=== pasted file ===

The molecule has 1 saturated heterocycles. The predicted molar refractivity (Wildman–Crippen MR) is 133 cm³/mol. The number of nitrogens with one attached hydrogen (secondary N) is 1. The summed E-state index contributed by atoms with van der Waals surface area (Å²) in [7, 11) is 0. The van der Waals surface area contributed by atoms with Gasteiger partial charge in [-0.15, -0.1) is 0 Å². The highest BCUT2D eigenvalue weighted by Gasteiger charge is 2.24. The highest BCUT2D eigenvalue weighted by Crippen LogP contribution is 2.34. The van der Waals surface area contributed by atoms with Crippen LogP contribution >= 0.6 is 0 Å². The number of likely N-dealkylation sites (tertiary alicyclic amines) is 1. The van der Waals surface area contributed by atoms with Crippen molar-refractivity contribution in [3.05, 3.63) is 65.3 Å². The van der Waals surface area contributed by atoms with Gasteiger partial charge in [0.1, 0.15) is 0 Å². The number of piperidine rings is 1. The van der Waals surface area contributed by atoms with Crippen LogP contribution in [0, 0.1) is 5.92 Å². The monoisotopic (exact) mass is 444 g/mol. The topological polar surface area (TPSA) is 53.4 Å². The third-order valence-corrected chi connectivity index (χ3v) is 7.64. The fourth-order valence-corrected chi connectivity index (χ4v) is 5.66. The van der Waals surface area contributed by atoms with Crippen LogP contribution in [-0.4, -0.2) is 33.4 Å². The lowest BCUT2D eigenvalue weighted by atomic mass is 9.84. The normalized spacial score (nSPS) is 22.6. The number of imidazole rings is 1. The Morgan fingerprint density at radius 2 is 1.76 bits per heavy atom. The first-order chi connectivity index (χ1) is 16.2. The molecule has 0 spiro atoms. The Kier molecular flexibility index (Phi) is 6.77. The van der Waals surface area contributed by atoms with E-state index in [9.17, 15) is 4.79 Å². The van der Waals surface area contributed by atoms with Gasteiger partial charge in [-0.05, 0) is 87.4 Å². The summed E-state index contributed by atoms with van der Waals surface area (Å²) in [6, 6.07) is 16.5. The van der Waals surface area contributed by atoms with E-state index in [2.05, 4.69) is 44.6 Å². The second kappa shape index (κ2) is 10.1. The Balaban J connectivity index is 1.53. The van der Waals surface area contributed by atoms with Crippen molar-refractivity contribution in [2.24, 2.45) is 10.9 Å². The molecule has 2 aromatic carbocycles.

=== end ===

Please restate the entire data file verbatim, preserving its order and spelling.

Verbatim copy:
The molecule has 1 saturated heterocycles. The predicted molar refractivity (Wildman–Crippen MR) is 133 cm³/mol. The number of nitrogens with one attached hydrogen (secondary N) is 1. The summed E-state index contributed by atoms with van der Waals surface area (Å²) in [7, 11) is 0. The van der Waals surface area contributed by atoms with Gasteiger partial charge in [-0.15, -0.1) is 0 Å². The highest BCUT2D eigenvalue weighted by Gasteiger charge is 2.24. The highest BCUT2D eigenvalue weighted by Crippen LogP contribution is 2.34. The van der Waals surface area contributed by atoms with Crippen LogP contribution >= 0.6 is 0 Å². The number of likely N-dealkylation sites (tertiary alicyclic amines) is 1. The van der Waals surface area contributed by atoms with Crippen molar-refractivity contribution in [3.05, 3.63) is 65.3 Å². The van der Waals surface area contributed by atoms with Gasteiger partial charge in [0.1, 0.15) is 0 Å². The number of piperidine rings is 1. The van der Waals surface area contributed by atoms with Crippen LogP contribution in [0, 0.1) is 5.92 Å². The monoisotopic (exact) mass is 444 g/mol. The topological polar surface area (TPSA) is 53.4 Å². The third-order valence-corrected chi connectivity index (χ3v) is 7.64. The fourth-order valence-corrected chi connectivity index (χ4v) is 5.66. The van der Waals surface area contributed by atoms with Crippen LogP contribution in [-0.4, -0.2) is 33.4 Å². The lowest BCUT2D eigenvalue weighted by atomic mass is 9.84. The normalized spacial score (nSPS) is 22.6. The number of imidazole rings is 1. The Morgan fingerprint density at radius 2 is 1.76 bits per heavy atom. The first-order chi connectivity index (χ1) is 16.2. The molecule has 0 spiro atoms. The Kier molecular flexibility index (Phi) is 6.77. The van der Waals surface area contributed by atoms with E-state index in [9.17, 15) is 4.79 Å². The van der Waals surface area contributed by atoms with Gasteiger partial charge in [-0.05, 0) is 87.4 Å². The summed E-state index contributed by atoms with van der Waals surface area (Å²) in [6, 6.07) is 16.5. The van der Waals surface area contributed by atoms with E-state index in [2.05, 4.69) is 44.6 Å². The second kappa shape index (κ2) is 10.1. The Balaban J connectivity index is 1.53. The van der Waals surface area contributed by atoms with Crippen molar-refractivity contribution in [2.24, 2.45) is 10.9 Å². The molecule has 2 aromatic carbocycles.